ALBUQUERQUE (AP) — A new study finds rustic home sites in the mountains east of Albuquerque and in rural Santa Fe County are adding to the number of people infected with plague.
The study co-authored by state public health veterinarian Paul Ettestad blames a trend that has seen affluent families building homes in areas rodents once had to themselves for changing the distribution of plague in New Mexico since the 1980s. The Albuquerque Journal reports (http://bit.ly/Tfka3I) the disease was previously most common in low-income communities in the northwestern part of the state.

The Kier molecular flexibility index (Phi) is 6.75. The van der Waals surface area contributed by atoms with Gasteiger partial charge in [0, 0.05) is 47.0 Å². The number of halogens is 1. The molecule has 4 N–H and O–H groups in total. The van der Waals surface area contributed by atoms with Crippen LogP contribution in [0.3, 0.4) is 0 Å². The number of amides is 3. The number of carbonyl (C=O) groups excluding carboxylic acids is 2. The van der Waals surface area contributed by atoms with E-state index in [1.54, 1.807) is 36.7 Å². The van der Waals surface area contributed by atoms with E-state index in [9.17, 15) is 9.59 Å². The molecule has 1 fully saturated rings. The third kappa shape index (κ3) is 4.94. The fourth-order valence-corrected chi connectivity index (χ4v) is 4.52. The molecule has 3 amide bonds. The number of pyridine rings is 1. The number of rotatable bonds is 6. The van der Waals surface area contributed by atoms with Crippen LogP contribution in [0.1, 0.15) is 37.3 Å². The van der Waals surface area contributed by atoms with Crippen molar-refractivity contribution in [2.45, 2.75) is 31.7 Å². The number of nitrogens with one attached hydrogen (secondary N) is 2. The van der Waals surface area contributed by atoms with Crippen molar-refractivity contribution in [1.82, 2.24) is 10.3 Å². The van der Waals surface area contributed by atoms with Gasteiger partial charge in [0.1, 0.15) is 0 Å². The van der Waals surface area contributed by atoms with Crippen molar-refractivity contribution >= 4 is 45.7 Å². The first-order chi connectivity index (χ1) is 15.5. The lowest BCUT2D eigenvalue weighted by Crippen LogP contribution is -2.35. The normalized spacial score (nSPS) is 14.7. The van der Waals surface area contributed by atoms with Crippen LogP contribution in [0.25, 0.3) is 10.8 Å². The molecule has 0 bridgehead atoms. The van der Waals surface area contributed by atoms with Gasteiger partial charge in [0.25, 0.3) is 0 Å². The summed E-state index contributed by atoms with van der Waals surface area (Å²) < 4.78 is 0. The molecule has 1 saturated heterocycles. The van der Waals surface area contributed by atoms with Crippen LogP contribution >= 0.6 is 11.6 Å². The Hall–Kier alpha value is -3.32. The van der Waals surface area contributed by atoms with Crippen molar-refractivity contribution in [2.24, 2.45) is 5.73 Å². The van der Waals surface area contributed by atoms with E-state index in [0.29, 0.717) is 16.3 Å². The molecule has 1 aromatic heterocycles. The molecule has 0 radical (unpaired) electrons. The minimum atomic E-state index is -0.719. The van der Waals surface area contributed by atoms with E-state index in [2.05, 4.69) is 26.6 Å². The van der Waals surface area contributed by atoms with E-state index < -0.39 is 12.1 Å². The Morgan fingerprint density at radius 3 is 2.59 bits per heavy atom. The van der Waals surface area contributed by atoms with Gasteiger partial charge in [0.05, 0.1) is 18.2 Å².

Fleas carried by rodents and prairie dogs spread the disease to people. The state's most recent death from human plague was in 2009.
The study was published earlier this year in the journal Emerging Infectious Diseases.